Systems in which toll-free records are sorted and stored in accordance with record size include a storage medium. Preferably, storage medium space is divided into fixed partitions. Each partition may be referred to as a bucket. Preferably, each bucket is assigned a record size range. For example, a storage medium may have three buckets, A, B, and C. In this example, toll-free records of less than 80 bytes may be stored in bucket A, records of 81 to 2000 bytes may be stored in bucket B, and records of 2001 to 5000 bytes may be stored in bucket C. New records are added to database buckets in accord with record size. It is not uncommon for such a database to have forty or more buckets, each corresponding to one of forty or more record size ranges.
As bucket occupancy increases and buckets become “full”, it may become necessary to provide additional space in the storage medium for adding new records. It should be recognized that while additional space is provided, it is highly desirable to continue to efficiently manage the database. In the prior art, efficient management of the database is maintained by reallocating and extending the partition size for the “full” buckets. Thus, newly added records continue to be stored in one of three buckets, A, B, and C, while bucket sizes are adjusted as necessary to accommodate the new records.
The prior art has demonstrated that call processing may be adversely affected while the buckets in a storage medium are reallocated and extended. Typically, the records are temporarily written to a supplementary storage medium such as a tape so the buckets can be reallocated and extended within the primary storage medium. The records are then rewritten to the primary storage medium and the database is restored. It should be recognized that the database is out of commission through re-partitioning. The prior art confirms that a lot of time is required to repartition a telecommunications storage medium. The procedure may take several days or weeks for a large database. Having a toll-free database out of commission for such an extensive amount of time is extremely burdensome for a live telecommunications service control point.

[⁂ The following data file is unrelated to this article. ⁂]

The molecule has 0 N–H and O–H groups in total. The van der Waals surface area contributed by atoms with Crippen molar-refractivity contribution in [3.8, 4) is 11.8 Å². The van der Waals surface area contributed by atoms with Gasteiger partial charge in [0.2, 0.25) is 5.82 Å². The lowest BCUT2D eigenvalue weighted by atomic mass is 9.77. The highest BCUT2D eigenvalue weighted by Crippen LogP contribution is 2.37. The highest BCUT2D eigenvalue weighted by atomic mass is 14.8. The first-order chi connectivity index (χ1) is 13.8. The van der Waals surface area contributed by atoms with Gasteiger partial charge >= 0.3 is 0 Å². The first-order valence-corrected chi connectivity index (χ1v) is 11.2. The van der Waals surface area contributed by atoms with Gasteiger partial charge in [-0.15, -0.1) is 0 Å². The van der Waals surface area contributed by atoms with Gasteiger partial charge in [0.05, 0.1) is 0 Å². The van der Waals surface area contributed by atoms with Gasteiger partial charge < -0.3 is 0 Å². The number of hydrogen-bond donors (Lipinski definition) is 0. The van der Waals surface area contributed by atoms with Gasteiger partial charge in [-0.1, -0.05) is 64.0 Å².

Thus, there is recognized in the telecommunications field a need for an improved method for managing the storage of records in a toll-free database.
The present invention is directed at an improved method for managing a telecommunications database of variable sized toll-free records. The invention comprises allotting a plurality of buckets within a storage medium. A record size limitation is assigned to each bucket, thus defining an acceptable range of record sizes for each bucket. A minimum free-memory capacity threshold is determined for each bucket. Records are identified within the database by a record-key, such as a designated (i.e., toll-free) number. A database-index identifies each record-key within the database and the bucket in which the corresponding record is stored. The database also includes a list identifying the buckets that may presently accept new records. Preferably, the buckets are identified by memory location and a designated range of record sizes, providing a bucket-index. The bucket-index may also indicate whether the free memory capacity of a bucket is greater than or less than the minimum free-memory capacity threshold or may specify the free memory capacity of the bucket.